Day 12 today. I was very tempted this morning after I got off the phone with a client who really annoyed me, but I did not smoke. I was not going to ruin a 12-day streak. I just took a deep breath, took a few moments to calm myself, and dealt substantively with the client's issue.
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#445 Old 02-04-2009, 09:58 AM
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^^ That's what it's all about.



One issue at a time, one day at a time. Before you know it, that 12 day streak will be a 120 day streak. And so on.
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#446 Old 02-04-2009, 10:26 AM
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thanks brandon



Day 12 today. I was very tempted this morning after I got off the phone with a client who really annoyed me, but I did not smoke. I was not going to ruin a 12-day streak. I just took a deep breath, took a few moments to calm myself, and dealt substantively with the client's issue.



Congratulations!

It is our choices that show what we truly are far more than our abilities. ~A. Dumbledore
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#447 Old 03-14-2009, 04:39 PM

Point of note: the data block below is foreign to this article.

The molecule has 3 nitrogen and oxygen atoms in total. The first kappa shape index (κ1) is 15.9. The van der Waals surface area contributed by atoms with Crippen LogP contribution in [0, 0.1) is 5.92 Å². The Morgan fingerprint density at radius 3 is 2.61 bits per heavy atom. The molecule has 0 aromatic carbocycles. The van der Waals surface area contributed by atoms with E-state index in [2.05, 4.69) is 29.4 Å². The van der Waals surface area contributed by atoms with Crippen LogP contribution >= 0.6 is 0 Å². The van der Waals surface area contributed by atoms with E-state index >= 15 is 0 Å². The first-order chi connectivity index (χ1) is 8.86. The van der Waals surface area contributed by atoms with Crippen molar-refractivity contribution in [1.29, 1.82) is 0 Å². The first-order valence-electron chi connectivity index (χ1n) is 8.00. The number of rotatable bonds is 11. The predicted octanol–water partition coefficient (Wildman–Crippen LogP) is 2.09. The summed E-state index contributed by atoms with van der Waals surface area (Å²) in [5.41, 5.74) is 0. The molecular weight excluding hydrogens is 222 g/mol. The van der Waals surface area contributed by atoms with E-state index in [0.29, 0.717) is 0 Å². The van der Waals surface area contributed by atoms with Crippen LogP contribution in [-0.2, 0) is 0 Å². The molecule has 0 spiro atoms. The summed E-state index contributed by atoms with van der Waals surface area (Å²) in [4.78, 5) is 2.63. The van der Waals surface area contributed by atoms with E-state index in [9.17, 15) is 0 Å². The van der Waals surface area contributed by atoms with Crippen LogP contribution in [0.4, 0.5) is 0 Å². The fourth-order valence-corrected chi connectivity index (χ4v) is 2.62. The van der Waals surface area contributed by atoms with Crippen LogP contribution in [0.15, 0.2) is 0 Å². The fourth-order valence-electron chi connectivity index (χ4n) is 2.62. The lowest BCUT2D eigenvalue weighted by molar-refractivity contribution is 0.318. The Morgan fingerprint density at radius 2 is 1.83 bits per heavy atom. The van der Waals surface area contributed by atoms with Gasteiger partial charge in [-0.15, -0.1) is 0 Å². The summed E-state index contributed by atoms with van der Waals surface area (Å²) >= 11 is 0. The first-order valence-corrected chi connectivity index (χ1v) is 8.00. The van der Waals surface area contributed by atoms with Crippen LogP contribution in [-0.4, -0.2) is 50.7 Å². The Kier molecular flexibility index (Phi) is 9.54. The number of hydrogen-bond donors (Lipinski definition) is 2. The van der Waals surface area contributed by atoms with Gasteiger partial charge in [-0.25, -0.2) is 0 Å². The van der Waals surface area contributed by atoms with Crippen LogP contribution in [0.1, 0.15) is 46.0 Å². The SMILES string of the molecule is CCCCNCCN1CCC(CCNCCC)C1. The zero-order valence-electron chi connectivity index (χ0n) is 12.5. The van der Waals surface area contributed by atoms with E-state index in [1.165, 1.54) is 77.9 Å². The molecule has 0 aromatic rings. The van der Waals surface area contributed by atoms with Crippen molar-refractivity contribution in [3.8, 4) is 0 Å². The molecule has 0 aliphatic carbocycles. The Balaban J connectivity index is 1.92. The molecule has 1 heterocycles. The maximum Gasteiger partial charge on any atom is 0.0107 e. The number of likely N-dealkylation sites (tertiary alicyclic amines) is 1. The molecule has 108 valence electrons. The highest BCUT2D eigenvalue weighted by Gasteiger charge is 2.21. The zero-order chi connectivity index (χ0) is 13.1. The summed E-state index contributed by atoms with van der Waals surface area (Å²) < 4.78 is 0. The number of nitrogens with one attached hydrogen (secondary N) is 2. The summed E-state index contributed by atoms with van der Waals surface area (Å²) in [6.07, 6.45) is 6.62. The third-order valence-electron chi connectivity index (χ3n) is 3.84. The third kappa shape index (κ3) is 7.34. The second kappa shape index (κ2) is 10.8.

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Hi everyone, I am new to this forum and need your help. I set a quit date and quit on Jan 31. However since then I have slipped I am now smoking every few days, maybe 2. Then today I went a bought a pack. I had been to my daughters and she really got to me with her criticism and I just wanted to smoke. Now I am really beating myself up about it. I feel weak and stupid and just plain terrible. I have been going days and weeks without smoking, then started smoking maybe every few days but just a couple. The thing is I think about smoking all the time. I like not smoking. I smell better, feel better, and I do not want to amoke, more so that I do not want to want to smoke. This is so hard. I read the online book by Alan Carr but have not got my mind to the point that I do not feel like I am missing omething. I know he says to keep smoking till you get it, but smoking makes me feel so guilty and I am really beating myself up for being weak. I know I am rambling but I hope someone can empathise with me on this and maybe give me some advice. Thanks